US 7500981 B1
A device for cleaning a user's ear includes a hand held appliance with an attached cleaning tool. A first mechanism provides motion to the cleaning tool, a second is included to store one or more cleaning tools within the appliance, and a third mechanism is provided for automatically replacing the attached cleaning tool with another cleaning tool stored within the appliance. A charging stand for holding the device between uses is also included. Such a charging stand is connected to an active power source via a power cord.
1. A device for cleaning a user's ears, said device comprising:
a plurality of cleaning tools;
a hand-held appliance and a charging stand for holding the appliance between uses, said appliance comprising
a top section and a middle section removably coupled thereto, said top section having a loading channel for passing said cleaning tools from a staged position to a position of use in said top section,
a gripping collar for holding one of said cleaning tool in the position of use,
a mechanism for storing said cleaning tools, said storing mechanism comprising a magazine assembly having an annular magazine positioned within said middle section; said magazine being rotatable about a central vertical axis that is vertically aligned above said staged position, said magazine including a plurality of tool holding cavities, said tool holding cavities having a plurality of connecting grooves extending inwardly therefrom and towards a center of said magazine, said magazine assembly further including an arcuate shaped positional guide that has opposed end portions attached to an interior surface of said middle section above said magazine and located adjacent to the center of said magazine respectively;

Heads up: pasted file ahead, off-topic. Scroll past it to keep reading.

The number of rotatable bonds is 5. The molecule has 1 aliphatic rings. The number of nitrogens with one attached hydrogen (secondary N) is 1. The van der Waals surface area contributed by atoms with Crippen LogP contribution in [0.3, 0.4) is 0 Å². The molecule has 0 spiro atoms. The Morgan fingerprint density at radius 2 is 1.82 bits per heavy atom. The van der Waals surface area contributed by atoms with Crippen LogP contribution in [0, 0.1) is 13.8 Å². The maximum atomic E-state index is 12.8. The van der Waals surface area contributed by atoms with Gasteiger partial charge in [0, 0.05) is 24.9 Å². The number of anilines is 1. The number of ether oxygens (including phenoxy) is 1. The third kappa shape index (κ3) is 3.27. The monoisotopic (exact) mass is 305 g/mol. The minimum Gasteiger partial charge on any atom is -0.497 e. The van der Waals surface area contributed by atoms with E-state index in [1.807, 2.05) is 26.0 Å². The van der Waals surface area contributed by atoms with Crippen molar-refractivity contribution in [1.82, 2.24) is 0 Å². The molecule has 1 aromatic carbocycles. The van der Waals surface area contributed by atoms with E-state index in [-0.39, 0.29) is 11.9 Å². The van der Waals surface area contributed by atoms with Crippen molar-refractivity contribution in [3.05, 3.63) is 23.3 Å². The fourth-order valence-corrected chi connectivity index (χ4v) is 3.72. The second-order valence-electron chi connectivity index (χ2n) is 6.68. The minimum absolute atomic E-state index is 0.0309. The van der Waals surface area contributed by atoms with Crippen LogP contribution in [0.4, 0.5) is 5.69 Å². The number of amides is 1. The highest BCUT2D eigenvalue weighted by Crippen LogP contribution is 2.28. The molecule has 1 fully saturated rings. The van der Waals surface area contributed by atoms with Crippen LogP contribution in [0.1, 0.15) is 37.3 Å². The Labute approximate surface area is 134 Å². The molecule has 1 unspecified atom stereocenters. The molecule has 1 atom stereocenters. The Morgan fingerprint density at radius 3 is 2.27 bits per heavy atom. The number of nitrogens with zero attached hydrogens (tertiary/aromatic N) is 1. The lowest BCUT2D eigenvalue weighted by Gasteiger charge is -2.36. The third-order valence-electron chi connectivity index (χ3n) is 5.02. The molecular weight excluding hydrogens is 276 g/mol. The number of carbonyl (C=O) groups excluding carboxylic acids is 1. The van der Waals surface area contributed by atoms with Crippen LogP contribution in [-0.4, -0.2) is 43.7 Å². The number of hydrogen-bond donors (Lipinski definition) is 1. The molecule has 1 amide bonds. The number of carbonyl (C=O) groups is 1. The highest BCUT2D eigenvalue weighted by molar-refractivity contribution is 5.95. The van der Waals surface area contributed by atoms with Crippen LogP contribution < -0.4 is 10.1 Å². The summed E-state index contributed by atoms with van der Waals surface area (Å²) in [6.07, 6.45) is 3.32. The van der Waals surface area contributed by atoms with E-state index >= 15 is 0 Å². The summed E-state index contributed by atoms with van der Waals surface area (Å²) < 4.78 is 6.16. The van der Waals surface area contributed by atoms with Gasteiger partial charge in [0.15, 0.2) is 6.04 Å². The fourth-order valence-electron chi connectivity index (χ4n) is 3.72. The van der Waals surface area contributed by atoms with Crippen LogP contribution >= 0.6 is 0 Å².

wherein one of said cleaning tools is positioned in an associated one of said tool holding cavities and engages one of said end portions of said positional guide;
wherein rotation of said magazine causes said one cleaning tool to become horizontally displaced along an associated one of said connecting grooves towards the center of said magazine and subsequently the staged position, a staging area being located on an outside of an edge of said magazine;
a magazine motor located beneath said magazine assembly and mechanically coupled to said magazine assembly by a drive gear, a bottom of said magazine assembly being rimmed with an engaging ring lined with gear teeth that mesh with said drive gear;
a push arm having push arm tabs connected thereto and further having a push arm spring connected to said loading channel;